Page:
Initiating antiretroviral therapy (ART) may reduce the risk for neurocognitive impairment in patients living with HIV, according to study results published in Clinical Infectious Diseases.
The study included participants from the AIDS Clinical Trials Group (ACTG) 5199 (International Neurological Study [INS]). Participants were from 7 resource-limited countries and HIV-positive. Participants in the study were ART-naïve with CD4+ cell counts <300 and were randomly assigned to start 1 of 3 World Health Organization-recommend first-line ART regimens.
The researchers applied normative data from the International Neurocognitive Normative Study (INNS) to INS. INNS included normative comparison data on high-risk HIV-negative participants from 10 voluntary counseling and testing sites. The researchers used generalized estimating equations to estimate associations.
Of the 860 HIV+ participants from ACTG 5199, 55% had no neurocognitive impairment at baseline, 25% had mild neurocognitive impairment, 17% had moderate impairment, and 3% had severe impairment.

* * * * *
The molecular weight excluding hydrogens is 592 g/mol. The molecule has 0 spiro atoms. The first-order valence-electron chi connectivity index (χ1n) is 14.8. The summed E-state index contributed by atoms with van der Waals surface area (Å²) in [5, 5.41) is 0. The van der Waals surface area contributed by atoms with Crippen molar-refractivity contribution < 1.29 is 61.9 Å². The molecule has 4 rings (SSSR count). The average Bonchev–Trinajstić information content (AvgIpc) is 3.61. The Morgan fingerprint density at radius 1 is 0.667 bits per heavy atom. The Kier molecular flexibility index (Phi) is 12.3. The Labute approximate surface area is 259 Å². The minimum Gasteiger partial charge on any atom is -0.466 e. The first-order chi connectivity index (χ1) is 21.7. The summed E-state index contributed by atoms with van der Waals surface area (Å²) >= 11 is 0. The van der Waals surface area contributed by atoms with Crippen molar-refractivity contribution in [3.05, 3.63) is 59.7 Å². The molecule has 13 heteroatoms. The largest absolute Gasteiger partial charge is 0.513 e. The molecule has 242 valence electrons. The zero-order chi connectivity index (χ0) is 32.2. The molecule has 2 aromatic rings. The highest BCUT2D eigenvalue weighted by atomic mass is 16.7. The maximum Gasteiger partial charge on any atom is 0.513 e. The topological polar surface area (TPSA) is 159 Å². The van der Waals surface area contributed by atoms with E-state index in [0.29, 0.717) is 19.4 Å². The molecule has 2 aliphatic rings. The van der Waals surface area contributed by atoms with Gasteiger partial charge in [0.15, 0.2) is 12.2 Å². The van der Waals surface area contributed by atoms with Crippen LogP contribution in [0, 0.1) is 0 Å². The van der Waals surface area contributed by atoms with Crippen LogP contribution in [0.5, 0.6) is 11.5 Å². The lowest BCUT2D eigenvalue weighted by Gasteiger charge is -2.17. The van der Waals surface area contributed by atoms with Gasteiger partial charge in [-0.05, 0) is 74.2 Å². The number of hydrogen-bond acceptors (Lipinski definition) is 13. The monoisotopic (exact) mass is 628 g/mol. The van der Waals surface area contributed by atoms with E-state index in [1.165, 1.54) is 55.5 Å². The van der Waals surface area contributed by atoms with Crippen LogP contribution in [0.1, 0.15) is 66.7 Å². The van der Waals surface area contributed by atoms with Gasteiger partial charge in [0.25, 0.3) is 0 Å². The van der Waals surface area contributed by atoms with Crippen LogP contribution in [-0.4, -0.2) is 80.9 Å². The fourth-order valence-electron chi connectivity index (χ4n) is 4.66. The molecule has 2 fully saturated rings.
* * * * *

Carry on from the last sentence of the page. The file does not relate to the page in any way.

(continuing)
After ART initiation, the rate of neurocognitive impairment dropped substantially, with 37% of participants impaired at week 24, 36% at week 48, 31% at week 72, 27% at week 96, 26% at week 120, 29% at week 144, 26% at week 168, and 20% at week 192.
ART also decreased the rates of moderate and severe impairment, with the number of participants with moderate impairment decreased to 6% and participants with severe impairment decreased to 0.6% at week 168.
The researchers calculated that the initiation of ART reduced the estimated odds of neurocognitive impairment by 12% for every 24 weeks on ART (P <.0001).
“These improvements in neurocognitive performance would likely lead to sustained improvements in productivity and quality of life in those living with HIV in [resource limited settings],” the researchers wrote.
Robertson KR, Jiang H, Kumwenda J, et al. HIV associated neurocognitive impairment in diverse resource limited settings [published online September 13, 2018]. Clin Infect Dis. doi:10.1093/cid/ciy767